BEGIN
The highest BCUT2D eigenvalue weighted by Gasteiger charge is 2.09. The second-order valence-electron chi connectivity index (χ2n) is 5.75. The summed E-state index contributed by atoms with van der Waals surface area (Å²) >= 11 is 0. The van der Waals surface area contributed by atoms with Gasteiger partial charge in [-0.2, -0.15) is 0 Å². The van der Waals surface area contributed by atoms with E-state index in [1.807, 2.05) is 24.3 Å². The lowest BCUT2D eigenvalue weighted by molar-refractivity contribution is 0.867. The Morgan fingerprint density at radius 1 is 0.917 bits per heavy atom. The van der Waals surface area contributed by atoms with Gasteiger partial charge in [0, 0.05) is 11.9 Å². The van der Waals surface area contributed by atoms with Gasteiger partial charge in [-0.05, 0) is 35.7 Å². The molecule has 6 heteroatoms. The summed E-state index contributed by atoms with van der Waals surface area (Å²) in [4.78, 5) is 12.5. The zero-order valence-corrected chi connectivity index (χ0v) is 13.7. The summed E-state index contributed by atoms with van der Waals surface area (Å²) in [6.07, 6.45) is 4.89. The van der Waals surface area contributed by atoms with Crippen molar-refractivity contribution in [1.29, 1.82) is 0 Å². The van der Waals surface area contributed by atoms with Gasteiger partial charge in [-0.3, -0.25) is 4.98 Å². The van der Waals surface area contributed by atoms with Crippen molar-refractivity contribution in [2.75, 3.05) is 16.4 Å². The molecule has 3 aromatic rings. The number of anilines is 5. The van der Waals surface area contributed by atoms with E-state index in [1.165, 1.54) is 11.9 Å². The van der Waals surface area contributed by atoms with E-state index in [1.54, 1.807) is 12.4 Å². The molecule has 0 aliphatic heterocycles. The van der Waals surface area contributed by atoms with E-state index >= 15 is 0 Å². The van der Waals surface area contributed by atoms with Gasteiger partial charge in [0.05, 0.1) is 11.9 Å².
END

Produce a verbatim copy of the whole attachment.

The highest BCUT2D eigenvalue weighted by Gasteiger charge is 2.09. The second-order valence-electron chi connectivity index (χ2n) is 5.75. The summed E-state index contributed by atoms with van der Waals surface area (Å²) >= 11 is 0. The van der Waals surface area contributed by atoms with Gasteiger partial charge in [-0.2, -0.15) is 0 Å². The van der Waals surface area contributed by atoms with E-state index in [1.807, 2.05) is 24.3 Å². The lowest BCUT2D eigenvalue weighted by molar-refractivity contribution is 0.867. The Morgan fingerprint density at radius 1 is 0.917 bits per heavy atom. The van der Waals surface area contributed by atoms with Gasteiger partial charge in [0, 0.05) is 11.9 Å². The van der Waals surface area contributed by atoms with Gasteiger partial charge in [-0.05, 0) is 35.7 Å². The molecule has 6 heteroatoms. The summed E-state index contributed by atoms with van der Waals surface area (Å²) in [4.78, 5) is 12.5. The zero-order valence-corrected chi connectivity index (χ0v) is 13.7. The summed E-state index contributed by atoms with van der Waals surface area (Å²) in [6.07, 6.45) is 4.89. The van der Waals surface area contributed by atoms with Crippen molar-refractivity contribution in [1.29, 1.82) is 0 Å². The van der Waals surface area contributed by atoms with Gasteiger partial charge in [-0.3, -0.25) is 4.98 Å². The van der Waals surface area contributed by atoms with Crippen molar-refractivity contribution in [2.75, 3.05) is 16.4 Å². The molecule has 3 aromatic rings. The number of anilines is 5. The van der Waals surface area contributed by atoms with E-state index in [1.165, 1.54) is 11.9 Å². The van der Waals surface area contributed by atoms with E-state index in [1.54, 1.807) is 12.4 Å². The molecule has 0 aliphatic heterocycles. The van der Waals surface area contributed by atoms with E-state index >= 15 is 0 Å². The van der Waals surface area contributed by atoms with Gasteiger partial charge in [0.05, 0.1) is 11.9 Å².